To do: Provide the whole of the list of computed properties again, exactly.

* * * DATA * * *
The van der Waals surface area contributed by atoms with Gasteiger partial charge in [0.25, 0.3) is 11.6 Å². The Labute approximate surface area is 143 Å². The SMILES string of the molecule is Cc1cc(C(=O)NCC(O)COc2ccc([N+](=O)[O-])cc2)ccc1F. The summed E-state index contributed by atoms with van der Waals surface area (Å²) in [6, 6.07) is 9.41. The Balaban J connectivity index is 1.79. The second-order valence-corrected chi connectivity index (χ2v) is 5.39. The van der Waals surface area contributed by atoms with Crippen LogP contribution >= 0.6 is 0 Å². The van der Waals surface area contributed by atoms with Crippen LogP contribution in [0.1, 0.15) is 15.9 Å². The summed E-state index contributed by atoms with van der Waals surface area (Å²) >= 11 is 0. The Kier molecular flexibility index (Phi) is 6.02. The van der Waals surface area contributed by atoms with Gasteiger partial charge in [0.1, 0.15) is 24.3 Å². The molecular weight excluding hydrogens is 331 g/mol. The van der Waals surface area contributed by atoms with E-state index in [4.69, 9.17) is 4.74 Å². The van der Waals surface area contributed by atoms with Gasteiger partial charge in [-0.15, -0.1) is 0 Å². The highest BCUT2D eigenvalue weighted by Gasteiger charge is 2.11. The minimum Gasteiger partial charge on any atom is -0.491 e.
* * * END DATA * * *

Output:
The van der Waals surface area contributed by atoms with Gasteiger partial charge in [0.25, 0.3) is 11.6 Å². The Labute approximate surface area is 143 Å². The SMILES string of the molecule is Cc1cc(C(=O)NCC(O)COc2ccc([N+](=O)[O-])cc2)ccc1F. The summed E-state index contributed by atoms with van der Waals surface area (Å²) in [6, 6.07) is 9.41. The Balaban J connectivity index is 1.79. The second-order valence-corrected chi connectivity index (χ2v) is 5.39. The van der Waals surface area contributed by atoms with Crippen LogP contribution >= 0.6 is 0 Å². The van der Waals surface area contributed by atoms with Crippen LogP contribution in [0.1, 0.15) is 15.9 Å². The summed E-state index contributed by atoms with van der Waals surface area (Å²) >= 11 is 0. The Kier molecular flexibility index (Phi) is 6.02. The van der Waals surface area contributed by atoms with Gasteiger partial charge in [0.1, 0.15) is 24.3 Å². The molecular weight excluding hydrogens is 331 g/mol. The van der Waals surface area contributed by atoms with E-state index in [4.69, 9.17) is 4.74 Å². The van der Waals surface area contributed by atoms with Gasteiger partial charge in [-0.15, -0.1) is 0 Å². The highest BCUT2D eigenvalue weighted by Gasteiger charge is 2.11. The minimum Gasteiger partial charge on any atom is -0.491 e.